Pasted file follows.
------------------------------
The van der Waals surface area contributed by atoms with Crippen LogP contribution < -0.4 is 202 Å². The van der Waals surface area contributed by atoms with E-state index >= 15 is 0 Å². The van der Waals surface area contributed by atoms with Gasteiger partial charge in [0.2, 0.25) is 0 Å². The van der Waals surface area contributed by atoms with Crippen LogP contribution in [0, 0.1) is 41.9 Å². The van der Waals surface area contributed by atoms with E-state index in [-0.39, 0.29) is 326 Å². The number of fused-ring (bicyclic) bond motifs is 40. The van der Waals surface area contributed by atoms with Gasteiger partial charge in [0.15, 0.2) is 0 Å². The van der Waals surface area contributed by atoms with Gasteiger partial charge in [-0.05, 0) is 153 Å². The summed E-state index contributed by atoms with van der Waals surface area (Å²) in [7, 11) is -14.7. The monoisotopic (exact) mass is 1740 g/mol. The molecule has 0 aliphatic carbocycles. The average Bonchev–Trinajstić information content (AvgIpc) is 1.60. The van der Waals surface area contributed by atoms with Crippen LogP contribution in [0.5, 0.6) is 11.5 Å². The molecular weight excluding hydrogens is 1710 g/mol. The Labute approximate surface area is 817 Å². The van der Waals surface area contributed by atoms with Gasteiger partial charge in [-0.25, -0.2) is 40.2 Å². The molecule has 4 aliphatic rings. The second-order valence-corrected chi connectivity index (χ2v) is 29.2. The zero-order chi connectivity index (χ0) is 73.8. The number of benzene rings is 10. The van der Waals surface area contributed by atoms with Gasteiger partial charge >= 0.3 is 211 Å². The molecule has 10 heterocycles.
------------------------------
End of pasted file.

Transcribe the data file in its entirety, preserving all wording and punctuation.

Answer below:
The van der Waals surface area contributed by atoms with Crippen LogP contribution < -0.4 is 202 Å². The van der Waals surface area contributed by atoms with E-state index >= 15 is 0 Å². The van der Waals surface area contributed by atoms with Gasteiger partial charge in [0.2, 0.25) is 0 Å². The van der Waals surface area contributed by atoms with Crippen LogP contribution in [0, 0.1) is 41.9 Å². The van der Waals surface area contributed by atoms with E-state index in [-0.39, 0.29) is 326 Å². The number of fused-ring (bicyclic) bond motifs is 40. The van der Waals surface area contributed by atoms with Gasteiger partial charge in [0.15, 0.2) is 0 Å². The van der Waals surface area contributed by atoms with Gasteiger partial charge in [-0.05, 0) is 153 Å². The summed E-state index contributed by atoms with van der Waals surface area (Å²) in [7, 11) is -14.7. The monoisotopic (exact) mass is 1740 g/mol. The molecule has 0 aliphatic carbocycles. The average Bonchev–Trinajstić information content (AvgIpc) is 1.60. The van der Waals surface area contributed by atoms with Crippen LogP contribution in [0.5, 0.6) is 11.5 Å². The molecular weight excluding hydrogens is 1710 g/mol. The Labute approximate surface area is 817 Å². The van der Waals surface area contributed by atoms with Gasteiger partial charge in [-0.25, -0.2) is 40.2 Å². The molecule has 4 aliphatic rings. The second-order valence-corrected chi connectivity index (χ2v) is 29.2. The zero-order chi connectivity index (χ0) is 73.8. The number of benzene rings is 10. The van der Waals surface area contributed by atoms with Gasteiger partial charge >= 0.3 is 211 Å². The molecule has 10 heterocycles.